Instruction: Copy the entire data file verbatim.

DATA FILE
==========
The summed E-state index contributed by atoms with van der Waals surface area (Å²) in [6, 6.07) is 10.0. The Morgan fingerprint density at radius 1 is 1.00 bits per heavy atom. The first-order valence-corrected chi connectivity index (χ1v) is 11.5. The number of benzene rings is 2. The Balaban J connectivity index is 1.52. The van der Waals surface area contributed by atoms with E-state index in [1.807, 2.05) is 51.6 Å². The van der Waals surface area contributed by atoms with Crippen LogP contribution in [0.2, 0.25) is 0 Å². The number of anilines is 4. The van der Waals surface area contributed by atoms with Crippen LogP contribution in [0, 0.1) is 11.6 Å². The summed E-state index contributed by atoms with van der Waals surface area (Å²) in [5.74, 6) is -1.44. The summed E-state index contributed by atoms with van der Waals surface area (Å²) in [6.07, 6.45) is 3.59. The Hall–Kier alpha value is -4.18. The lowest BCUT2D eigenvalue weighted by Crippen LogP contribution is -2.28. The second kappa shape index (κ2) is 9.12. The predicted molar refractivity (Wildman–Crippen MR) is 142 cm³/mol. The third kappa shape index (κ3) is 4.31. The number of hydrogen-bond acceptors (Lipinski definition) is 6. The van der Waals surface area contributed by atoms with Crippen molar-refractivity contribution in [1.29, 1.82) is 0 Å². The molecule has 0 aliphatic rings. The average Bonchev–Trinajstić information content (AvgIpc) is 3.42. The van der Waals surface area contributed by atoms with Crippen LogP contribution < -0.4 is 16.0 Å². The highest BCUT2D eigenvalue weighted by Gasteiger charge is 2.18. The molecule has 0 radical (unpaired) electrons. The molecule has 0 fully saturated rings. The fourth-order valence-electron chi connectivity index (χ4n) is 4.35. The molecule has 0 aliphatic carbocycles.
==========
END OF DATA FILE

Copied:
The summed E-state index contributed by atoms with van der Waals surface area (Å²) in [6, 6.07) is 10.0. The Morgan fingerprint density at radius 1 is 1.00 bits per heavy atom. The first-order valence-corrected chi connectivity index (χ1v) is 11.5. The number of benzene rings is 2. The Balaban J connectivity index is 1.52. The van der Waals surface area contributed by atoms with E-state index in [1.807, 2.05) is 51.6 Å². The van der Waals surface area contributed by atoms with Crippen LogP contribution in [0.2, 0.25) is 0 Å². The number of anilines is 4. The van der Waals surface area contributed by atoms with Crippen LogP contribution in [0, 0.1) is 11.6 Å². The summed E-state index contributed by atoms with van der Waals surface area (Å²) in [5.74, 6) is -1.44. The summed E-state index contributed by atoms with van der Waals surface area (Å²) in [6.07, 6.45) is 3.59. The Hall–Kier alpha value is -4.18. The lowest BCUT2D eigenvalue weighted by Crippen LogP contribution is -2.28. The second kappa shape index (κ2) is 9.12. The predicted molar refractivity (Wildman–Crippen MR) is 142 cm³/mol. The third kappa shape index (κ3) is 4.31. The number of hydrogen-bond acceptors (Lipinski definition) is 6. The van der Waals surface area contributed by atoms with Crippen molar-refractivity contribution in [1.29, 1.82) is 0 Å². The molecule has 0 aliphatic rings. The average Bonchev–Trinajstić information content (AvgIpc) is 3.42. The van der Waals surface area contributed by atoms with Crippen LogP contribution < -0.4 is 16.0 Å². The highest BCUT2D eigenvalue weighted by Gasteiger charge is 2.18. The molecule has 0 radical (unpaired) electrons. The molecule has 0 fully saturated rings. The fourth-order valence-electron chi connectivity index (χ4n) is 4.35. The molecule has 0 aliphatic carbocycles.